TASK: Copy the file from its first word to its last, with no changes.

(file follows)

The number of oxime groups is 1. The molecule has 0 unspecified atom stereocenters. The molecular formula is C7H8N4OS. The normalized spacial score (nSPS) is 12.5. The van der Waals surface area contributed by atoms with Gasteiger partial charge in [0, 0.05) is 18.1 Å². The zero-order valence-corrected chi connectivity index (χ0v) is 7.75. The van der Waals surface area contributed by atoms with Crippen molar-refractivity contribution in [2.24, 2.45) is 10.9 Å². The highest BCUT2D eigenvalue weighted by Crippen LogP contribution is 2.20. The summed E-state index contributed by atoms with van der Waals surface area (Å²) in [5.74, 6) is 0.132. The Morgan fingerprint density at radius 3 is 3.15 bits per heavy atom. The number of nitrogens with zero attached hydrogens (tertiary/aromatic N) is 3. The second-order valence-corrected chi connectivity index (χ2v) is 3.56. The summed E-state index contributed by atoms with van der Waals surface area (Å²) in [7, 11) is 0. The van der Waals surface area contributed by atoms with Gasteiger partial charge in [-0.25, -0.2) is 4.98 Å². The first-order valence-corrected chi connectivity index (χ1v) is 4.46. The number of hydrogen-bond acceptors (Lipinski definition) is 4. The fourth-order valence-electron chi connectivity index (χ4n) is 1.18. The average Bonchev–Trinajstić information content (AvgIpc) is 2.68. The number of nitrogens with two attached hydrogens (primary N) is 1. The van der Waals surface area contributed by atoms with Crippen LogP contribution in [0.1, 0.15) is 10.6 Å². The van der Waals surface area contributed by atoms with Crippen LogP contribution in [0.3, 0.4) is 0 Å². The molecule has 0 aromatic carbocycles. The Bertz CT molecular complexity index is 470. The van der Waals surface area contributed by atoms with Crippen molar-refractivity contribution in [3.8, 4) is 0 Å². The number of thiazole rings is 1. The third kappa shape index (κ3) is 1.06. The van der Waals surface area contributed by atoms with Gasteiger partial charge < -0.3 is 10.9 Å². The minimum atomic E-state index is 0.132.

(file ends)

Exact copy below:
The number of oxime groups is 1. The molecule has 0 unspecified atom stereocenters. The molecular formula is C7H8N4OS. The normalized spacial score (nSPS) is 12.5. The van der Waals surface area contributed by atoms with Gasteiger partial charge in [0, 0.05) is 18.1 Å². The zero-order valence-corrected chi connectivity index (χ0v) is 7.75. The van der Waals surface area contributed by atoms with Crippen molar-refractivity contribution in [2.24, 2.45) is 10.9 Å². The highest BCUT2D eigenvalue weighted by Crippen LogP contribution is 2.20. The summed E-state index contributed by atoms with van der Waals surface area (Å²) in [5.74, 6) is 0.132. The Morgan fingerprint density at radius 3 is 3.15 bits per heavy atom. The number of nitrogens with zero attached hydrogens (tertiary/aromatic N) is 3. The second-order valence-corrected chi connectivity index (χ2v) is 3.56. The summed E-state index contributed by atoms with van der Waals surface area (Å²) in [7, 11) is 0. The van der Waals surface area contributed by atoms with Gasteiger partial charge in [-0.25, -0.2) is 4.98 Å². The first-order valence-corrected chi connectivity index (χ1v) is 4.46. The number of hydrogen-bond acceptors (Lipinski definition) is 4. The fourth-order valence-electron chi connectivity index (χ4n) is 1.18. The average Bonchev–Trinajstić information content (AvgIpc) is 2.68. The number of nitrogens with two attached hydrogens (primary N) is 1. The van der Waals surface area contributed by atoms with Crippen LogP contribution in [0.1, 0.15) is 10.6 Å². The van der Waals surface area contributed by atoms with Crippen LogP contribution in [0.3, 0.4) is 0 Å². The molecule has 0 aromatic carbocycles. The Bertz CT molecular complexity index is 470. The van der Waals surface area contributed by atoms with Crippen molar-refractivity contribution in [3.8, 4) is 0 Å². The number of thiazole rings is 1. The third kappa shape index (κ3) is 1.06. The van der Waals surface area contributed by atoms with Gasteiger partial charge < -0.3 is 10.9 Å². The minimum atomic E-state index is 0.132.